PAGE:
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Delaware State University has received a historic $1,050,000 grant from The Bernard Osher Foundation to permanently establish DSU’s Osher Reentry Scholarship Endowment, ensuring that significant scholarships will be annually available to nontraditional students. The Bernard Osher Foundation’s grant is also the largest scholarship contribution from a private source in the University’s 123-year history. The Osher Reentry Program at DSU is the only such program in the state of Delaware benefiting nontraditional students. Nontraditional students are defined as being over the age of 25 and either resuming their higher education after an interruption of five years or beginning the steps toward a degree later in life.  Osher Reentry Scholars – the scholarship recipients – can be full-time or part-time students and receive tuition scholarships of up to $5,000 each. Recipients may be awarded a scholarship again in subsequent years.  Dr. Harry L. Williams, DSU president, announced the gift at the State Capitol during the April 10 DSU Day at the Legislature. The DSU president said The Bernard Osher Foundation and Delaware State University are in agreement when it comes to prompting adults that degree completion is within their reach. “As a state institution, it is important for DSU to be a viable option on the undergraduate level not only for young people who just finished high school, but also for adults who never completed their academic journey or who long to begin their journey at an older age,” Dr. Williams said. “DSU has long had a diverse variety of academic offerings that address the professional dreams of nontraditional students. Thanks to the generosity of the Osher Foundation, the University now has a scholarship pathway to help the students fund what they thought could not be possible. It truly is the push so many may just need.” The Osher Foundation began its relationship with DSU during the 2012-2013 and 2013-2014 academic years, when it provided grants during each school year for scholarships for nontraditional students. Osher Reentry Scholarships were awarded during those years to adult DSU students from Delaware who demonstrated academic promise and a commitment to complete a degree program.  According to Dr. Mary Bitterman, president of The Bernard Osher Foundation, confidence in DSU’s administration of the first two consecutive grants led to an invitation to apply for an endowment to permanently establish the Osher Reentry Scholarship Program.  “I am delighted that Delaware State University will now have an opportunity to continue supporting an increasing number of nontraditional students in the state of Delaware and the region,” Dr. Bitterman said.  “We have been impressed with DSU’s excellent stewardship of the Osher Reentry Scholars program, including the identification of processes that make the matriculation of nontraditional students easier and more productive. We congratulate the leadership of DSU and hold high hopes for the fine Osher Scholars at the University now and those who will follow them in the years to come.” Redinand Marcos, a junior nursing major at DSU, feels that becoming an Osher Reentry Scholar (2013-2014) means he is not alone in his journey to degree completion at DSU.  “There are times I want to give up, but I gather back my strength knowing that someday I can make a difference in somebody’s life being a nurse,” he said. “The scholarship has given me inspiration to continue on to strive hard for my dream.” Rebecca Sahraoui, a junior biology major, is honored to become an Osher Reentry Scholar (2013-2014).  “My ability to come back to school at my age has affected my life positively; the story of how I ended up at Delaware State University is filled with so many challenges that I have overcome. I am very passionate about the opportunities I was given at such a difficult time in my life.” At present, there are 90 universities and colleges in 50 states participating in this program. The Osher Foundation, founded in 1977, seeks to improve quality of life through support for higher education and the arts. The Osher Foundation provides post-secondary scholarship funding to colleges and universities across the nation, with special attention to reentry students. DSU is currently accepting applications for 2014-2015 Osher Reentry Scholars. Interested students should contact the Office of Development at dsufoundation@desu.edu or (302) 857-6055.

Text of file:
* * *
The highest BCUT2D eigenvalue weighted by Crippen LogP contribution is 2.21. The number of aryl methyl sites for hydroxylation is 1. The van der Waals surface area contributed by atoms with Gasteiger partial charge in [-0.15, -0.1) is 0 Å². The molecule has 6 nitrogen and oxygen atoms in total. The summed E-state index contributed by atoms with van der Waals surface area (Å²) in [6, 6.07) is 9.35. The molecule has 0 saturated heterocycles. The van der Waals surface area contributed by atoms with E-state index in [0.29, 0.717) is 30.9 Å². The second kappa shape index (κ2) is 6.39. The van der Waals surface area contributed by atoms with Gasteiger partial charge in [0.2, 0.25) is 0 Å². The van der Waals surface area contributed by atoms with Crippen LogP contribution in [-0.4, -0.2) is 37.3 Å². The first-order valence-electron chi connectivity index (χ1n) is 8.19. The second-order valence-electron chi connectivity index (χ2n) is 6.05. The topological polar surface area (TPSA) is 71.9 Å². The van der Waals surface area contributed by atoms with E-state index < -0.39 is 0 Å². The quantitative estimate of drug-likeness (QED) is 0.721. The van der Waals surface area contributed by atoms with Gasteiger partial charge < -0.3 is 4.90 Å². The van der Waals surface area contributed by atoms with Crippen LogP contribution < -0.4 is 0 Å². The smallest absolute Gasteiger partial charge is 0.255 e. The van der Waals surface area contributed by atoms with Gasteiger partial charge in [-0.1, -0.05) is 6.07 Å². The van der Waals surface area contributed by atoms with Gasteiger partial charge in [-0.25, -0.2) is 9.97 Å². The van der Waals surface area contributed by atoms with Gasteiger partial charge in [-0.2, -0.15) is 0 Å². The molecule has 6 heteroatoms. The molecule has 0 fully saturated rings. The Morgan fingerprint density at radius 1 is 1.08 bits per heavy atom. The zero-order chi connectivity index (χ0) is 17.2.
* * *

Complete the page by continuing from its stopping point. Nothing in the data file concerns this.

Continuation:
DSU's Dr. Ladji Sacko named as a Fulbright Scholar for 2nd time

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Dr. Ladji Sacko will serve as a Fulbright scholar by teaching English instruction in West Africa.

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Dr. Ladji Sacko, associate professor in the Department of English and Foreign Languages, is DSU’s latest recipient of the J. William Fulbright Award. It is the second time that Dr. Sacko has been named as a Fulbright scholar. He previously received the award during the 2001-2002 school year, leading to his work in teaching English in Senegal that year. In connection with the current award, Dr. Sacko will spend the 2014-2015 school year at the University of Abidjan, in the country of Cote d’Ivoire (Ivory Coast) in West Africa. During his time there, he will be training teachers to give English instruction in secondary schools. Dr. Sacko has been a DSU faculty member since 2004.